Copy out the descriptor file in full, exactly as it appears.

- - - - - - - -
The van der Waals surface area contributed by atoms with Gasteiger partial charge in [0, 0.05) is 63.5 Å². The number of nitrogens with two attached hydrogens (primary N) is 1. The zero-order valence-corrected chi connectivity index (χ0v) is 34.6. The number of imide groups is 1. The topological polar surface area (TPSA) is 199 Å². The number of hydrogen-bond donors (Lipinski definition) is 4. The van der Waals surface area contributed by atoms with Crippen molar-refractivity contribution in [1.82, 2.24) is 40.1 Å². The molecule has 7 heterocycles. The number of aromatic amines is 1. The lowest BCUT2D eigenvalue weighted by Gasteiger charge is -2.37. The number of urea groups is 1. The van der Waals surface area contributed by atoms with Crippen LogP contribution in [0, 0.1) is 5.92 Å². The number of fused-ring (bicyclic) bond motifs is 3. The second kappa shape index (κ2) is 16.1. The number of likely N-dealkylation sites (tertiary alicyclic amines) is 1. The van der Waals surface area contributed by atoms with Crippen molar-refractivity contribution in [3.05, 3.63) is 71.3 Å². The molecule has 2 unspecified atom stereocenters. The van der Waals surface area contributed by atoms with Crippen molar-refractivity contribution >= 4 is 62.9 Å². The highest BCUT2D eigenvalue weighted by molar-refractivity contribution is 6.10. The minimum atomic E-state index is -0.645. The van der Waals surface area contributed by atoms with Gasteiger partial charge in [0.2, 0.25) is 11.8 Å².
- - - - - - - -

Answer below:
The van der Waals surface area contributed by atoms with Gasteiger partial charge in [0, 0.05) is 63.5 Å². The number of nitrogens with two attached hydrogens (primary N) is 1. The zero-order valence-corrected chi connectivity index (χ0v) is 34.6. The number of imide groups is 1. The topological polar surface area (TPSA) is 199 Å². The number of hydrogen-bond donors (Lipinski definition) is 4. The van der Waals surface area contributed by atoms with Crippen molar-refractivity contribution in [1.82, 2.24) is 40.1 Å². The molecule has 7 heterocycles. The number of aromatic amines is 1. The lowest BCUT2D eigenvalue weighted by Gasteiger charge is -2.37. The number of urea groups is 1. The van der Waals surface area contributed by atoms with Crippen LogP contribution in [0, 0.1) is 5.92 Å². The number of fused-ring (bicyclic) bond motifs is 3. The second kappa shape index (κ2) is 16.1. The number of likely N-dealkylation sites (tertiary alicyclic amines) is 1. The van der Waals surface area contributed by atoms with Crippen molar-refractivity contribution in [3.05, 3.63) is 71.3 Å². The molecule has 2 unspecified atom stereocenters. The van der Waals surface area contributed by atoms with Crippen molar-refractivity contribution >= 4 is 62.9 Å². The highest BCUT2D eigenvalue weighted by molar-refractivity contribution is 6.10. The minimum atomic E-state index is -0.645. The van der Waals surface area contributed by atoms with Gasteiger partial charge in [0.2, 0.25) is 11.8 Å².